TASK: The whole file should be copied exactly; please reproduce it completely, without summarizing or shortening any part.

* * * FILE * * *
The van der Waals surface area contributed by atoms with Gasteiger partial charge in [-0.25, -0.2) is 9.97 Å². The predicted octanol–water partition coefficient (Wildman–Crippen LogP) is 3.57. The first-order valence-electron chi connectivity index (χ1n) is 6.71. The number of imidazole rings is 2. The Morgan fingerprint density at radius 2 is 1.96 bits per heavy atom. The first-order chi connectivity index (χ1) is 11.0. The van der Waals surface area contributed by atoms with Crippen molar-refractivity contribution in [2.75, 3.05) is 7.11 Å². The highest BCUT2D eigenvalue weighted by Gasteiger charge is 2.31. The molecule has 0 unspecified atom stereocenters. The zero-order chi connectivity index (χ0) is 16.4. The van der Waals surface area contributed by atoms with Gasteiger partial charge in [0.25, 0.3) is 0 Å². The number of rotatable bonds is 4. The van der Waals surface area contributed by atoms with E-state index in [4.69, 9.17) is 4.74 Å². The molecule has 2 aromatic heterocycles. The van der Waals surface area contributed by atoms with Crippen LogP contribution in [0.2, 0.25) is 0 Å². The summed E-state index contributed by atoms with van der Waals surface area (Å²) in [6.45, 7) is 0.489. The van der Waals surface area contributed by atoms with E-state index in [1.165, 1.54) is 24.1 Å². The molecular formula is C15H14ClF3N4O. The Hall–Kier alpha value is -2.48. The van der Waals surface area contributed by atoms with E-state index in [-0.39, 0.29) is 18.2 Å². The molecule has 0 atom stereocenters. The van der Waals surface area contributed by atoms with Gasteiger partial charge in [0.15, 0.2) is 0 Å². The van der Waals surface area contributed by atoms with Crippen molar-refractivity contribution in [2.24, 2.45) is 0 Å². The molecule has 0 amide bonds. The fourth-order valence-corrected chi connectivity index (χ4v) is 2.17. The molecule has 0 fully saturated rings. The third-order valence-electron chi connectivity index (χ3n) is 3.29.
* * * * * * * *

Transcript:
The van der Waals surface area contributed by atoms with Gasteiger partial charge in [-0.25, -0.2) is 9.97 Å². The predicted octanol–water partition coefficient (Wildman–Crippen LogP) is 3.57. The first-order valence-electron chi connectivity index (χ1n) is 6.71. The number of imidazole rings is 2. The Morgan fingerprint density at radius 2 is 1.96 bits per heavy atom. The first-order chi connectivity index (χ1) is 11.0. The van der Waals surface area contributed by atoms with Crippen molar-refractivity contribution in [2.75, 3.05) is 7.11 Å². The highest BCUT2D eigenvalue weighted by Gasteiger charge is 2.31. The molecule has 0 unspecified atom stereocenters. The zero-order chi connectivity index (χ0) is 16.4. The van der Waals surface area contributed by atoms with Gasteiger partial charge in [0.25, 0.3) is 0 Å². The number of rotatable bonds is 4. The van der Waals surface area contributed by atoms with E-state index in [4.69, 9.17) is 4.74 Å². The molecule has 2 aromatic heterocycles. The van der Waals surface area contributed by atoms with Crippen LogP contribution in [0.2, 0.25) is 0 Å². The summed E-state index contributed by atoms with van der Waals surface area (Å²) in [6.45, 7) is 0.489. The van der Waals surface area contributed by atoms with E-state index in [1.165, 1.54) is 24.1 Å². The molecular formula is C15H14ClF3N4O. The Hall–Kier alpha value is -2.48. The van der Waals surface area contributed by atoms with E-state index in [-0.39, 0.29) is 18.2 Å². The molecule has 0 atom stereocenters. The van der Waals surface area contributed by atoms with Gasteiger partial charge in [0.15, 0.2) is 0 Å². The van der Waals surface area contributed by atoms with Crippen molar-refractivity contribution in [2.24, 2.45) is 0 Å². The molecule has 0 amide bonds. The fourth-order valence-corrected chi connectivity index (χ4v) is 2.17. The molecule has 0 fully saturated rings. The third-order valence-electron chi connectivity index (χ3n) is 3.29.